Dear Prudence

Help! My Sister-in-Law Is Mad I Came Out to My 13-Year-Old Niece.

Dear Prudence answers more of your questions—only for Slate Plus members.

Transgender man.
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Q. Transgender conversation: My sister-in-law is mad at me for coming out to my 13-year-old niece. I have always known that I was trans and at 54 I am finally starting the process to make this happen. One of the first people I told was my niece, who changes her orientation on a weekly basis and thinks it is cool to have an aunt that will now be an uncle. I did tell my brother about it and he did not have a problem with it, but now his wife has found out and is very concerned about me having this inappropriate conversation with my niece. It was actually my brother and my niece who advised not saying anything to my sister-in-law. Now she wants to discuss this with me. What is the best way to approach this?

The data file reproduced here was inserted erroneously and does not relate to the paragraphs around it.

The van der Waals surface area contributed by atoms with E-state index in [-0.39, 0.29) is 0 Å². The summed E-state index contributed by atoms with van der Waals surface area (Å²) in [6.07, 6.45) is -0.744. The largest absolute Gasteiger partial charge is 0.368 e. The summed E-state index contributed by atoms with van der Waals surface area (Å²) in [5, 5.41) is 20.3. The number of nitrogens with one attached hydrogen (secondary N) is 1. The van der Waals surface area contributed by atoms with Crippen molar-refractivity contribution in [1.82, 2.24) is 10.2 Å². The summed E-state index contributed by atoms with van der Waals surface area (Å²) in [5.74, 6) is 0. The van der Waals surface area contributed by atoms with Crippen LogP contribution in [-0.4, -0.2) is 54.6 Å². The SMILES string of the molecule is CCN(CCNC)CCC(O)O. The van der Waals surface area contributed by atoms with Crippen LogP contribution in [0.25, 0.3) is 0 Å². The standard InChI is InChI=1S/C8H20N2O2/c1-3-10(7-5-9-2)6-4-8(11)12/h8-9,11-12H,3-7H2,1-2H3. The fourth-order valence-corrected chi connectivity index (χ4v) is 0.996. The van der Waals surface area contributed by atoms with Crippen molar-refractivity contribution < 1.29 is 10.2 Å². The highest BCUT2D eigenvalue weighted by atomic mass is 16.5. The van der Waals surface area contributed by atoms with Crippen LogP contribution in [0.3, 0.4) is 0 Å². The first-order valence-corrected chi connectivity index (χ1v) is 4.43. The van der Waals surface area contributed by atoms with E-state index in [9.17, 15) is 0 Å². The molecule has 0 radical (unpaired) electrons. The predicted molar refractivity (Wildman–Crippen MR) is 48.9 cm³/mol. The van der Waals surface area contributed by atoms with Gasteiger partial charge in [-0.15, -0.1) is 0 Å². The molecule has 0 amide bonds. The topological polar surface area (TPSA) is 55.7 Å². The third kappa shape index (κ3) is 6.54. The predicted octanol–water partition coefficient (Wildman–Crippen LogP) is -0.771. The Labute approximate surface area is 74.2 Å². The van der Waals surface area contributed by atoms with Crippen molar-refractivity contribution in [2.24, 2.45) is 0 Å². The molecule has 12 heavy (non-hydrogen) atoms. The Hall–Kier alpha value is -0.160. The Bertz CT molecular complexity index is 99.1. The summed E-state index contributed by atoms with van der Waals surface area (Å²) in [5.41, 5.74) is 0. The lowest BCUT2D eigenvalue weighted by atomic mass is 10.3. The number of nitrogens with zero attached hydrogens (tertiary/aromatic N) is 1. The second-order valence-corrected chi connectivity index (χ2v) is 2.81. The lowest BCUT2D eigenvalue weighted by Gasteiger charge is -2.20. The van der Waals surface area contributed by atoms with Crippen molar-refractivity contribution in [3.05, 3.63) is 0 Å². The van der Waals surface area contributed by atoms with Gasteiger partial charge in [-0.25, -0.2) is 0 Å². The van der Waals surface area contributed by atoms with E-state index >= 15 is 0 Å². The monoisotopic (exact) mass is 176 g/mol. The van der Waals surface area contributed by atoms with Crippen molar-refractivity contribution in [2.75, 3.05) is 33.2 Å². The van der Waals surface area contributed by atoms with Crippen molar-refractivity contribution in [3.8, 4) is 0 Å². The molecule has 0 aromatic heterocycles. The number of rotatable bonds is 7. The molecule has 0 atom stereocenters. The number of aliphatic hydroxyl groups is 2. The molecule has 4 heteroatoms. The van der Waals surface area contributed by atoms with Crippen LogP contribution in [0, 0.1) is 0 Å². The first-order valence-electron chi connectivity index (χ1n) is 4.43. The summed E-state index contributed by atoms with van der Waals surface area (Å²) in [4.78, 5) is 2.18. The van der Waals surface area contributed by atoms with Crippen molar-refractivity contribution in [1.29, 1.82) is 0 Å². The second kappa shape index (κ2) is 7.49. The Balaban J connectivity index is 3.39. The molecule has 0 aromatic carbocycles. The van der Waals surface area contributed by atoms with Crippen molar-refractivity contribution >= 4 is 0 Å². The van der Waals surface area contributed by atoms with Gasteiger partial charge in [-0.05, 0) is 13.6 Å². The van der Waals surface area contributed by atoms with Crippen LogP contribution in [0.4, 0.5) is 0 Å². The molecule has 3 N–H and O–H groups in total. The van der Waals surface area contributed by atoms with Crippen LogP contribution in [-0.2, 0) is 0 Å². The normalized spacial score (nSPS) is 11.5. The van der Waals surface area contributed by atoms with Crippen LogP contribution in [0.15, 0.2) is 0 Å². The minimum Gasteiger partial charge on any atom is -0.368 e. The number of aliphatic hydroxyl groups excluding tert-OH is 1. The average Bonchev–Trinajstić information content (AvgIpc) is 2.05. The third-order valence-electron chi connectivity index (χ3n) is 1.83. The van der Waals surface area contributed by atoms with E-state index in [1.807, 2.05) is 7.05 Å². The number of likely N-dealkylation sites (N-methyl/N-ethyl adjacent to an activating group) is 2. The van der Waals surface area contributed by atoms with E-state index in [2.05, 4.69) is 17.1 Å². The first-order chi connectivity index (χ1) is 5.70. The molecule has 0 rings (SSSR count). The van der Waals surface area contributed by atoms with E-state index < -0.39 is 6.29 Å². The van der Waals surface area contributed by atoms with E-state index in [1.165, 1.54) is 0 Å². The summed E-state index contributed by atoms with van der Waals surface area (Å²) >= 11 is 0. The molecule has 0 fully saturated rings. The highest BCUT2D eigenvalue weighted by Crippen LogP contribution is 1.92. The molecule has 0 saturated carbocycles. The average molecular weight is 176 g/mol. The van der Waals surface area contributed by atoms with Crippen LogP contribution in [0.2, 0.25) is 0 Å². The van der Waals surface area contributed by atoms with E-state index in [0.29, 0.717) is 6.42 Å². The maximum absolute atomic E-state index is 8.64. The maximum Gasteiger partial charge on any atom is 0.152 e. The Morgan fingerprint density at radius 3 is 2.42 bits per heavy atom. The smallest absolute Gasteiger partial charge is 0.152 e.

You won’t be surprised, I think, to learn that I don’t think it’s inappropriate to tell a 13-year-old that you’re going to be transitioning, especially since you’re, you know, planning on transitioning and she was probably going to figure out something was up somewhere between changing your name and having everyone else start calling you “Uncle.” Under other circumstances I might give some space to the real possibility that your niece’s mother might have a non-transphobic reason to want to be more involved in that conversation, or at least to have a heads-up about when it took place so she could do some follow-up parenting, but if both your niece and your brother “warned” you to keep who you spoke to about your transition a secret from your sister-in-law, I think we can go ahead and safely assume that what she considers “inappropriate” about that conversation is the fact that you’re transitioning. You may want to proceed diplomatically if you’re worried she’ll attempt to keep you from seeing your niece (I don’t know if she’s likely to take things that far, or if you think you’d lose your brother’s support should she become openly hostile; you know the specifics of these relationships better than I do, so follow your own judgment there), but you don’t have to apologize for being straightforward about your transition, or concede that it’s an adults-only topic of conversation. You weren’t asking your niece to scrub in on your top surgery; you were letting her know you were trans. Being trans isn’t inappropriate; hold your ground on that one, and enlist your brother’s support if you can. Good luck!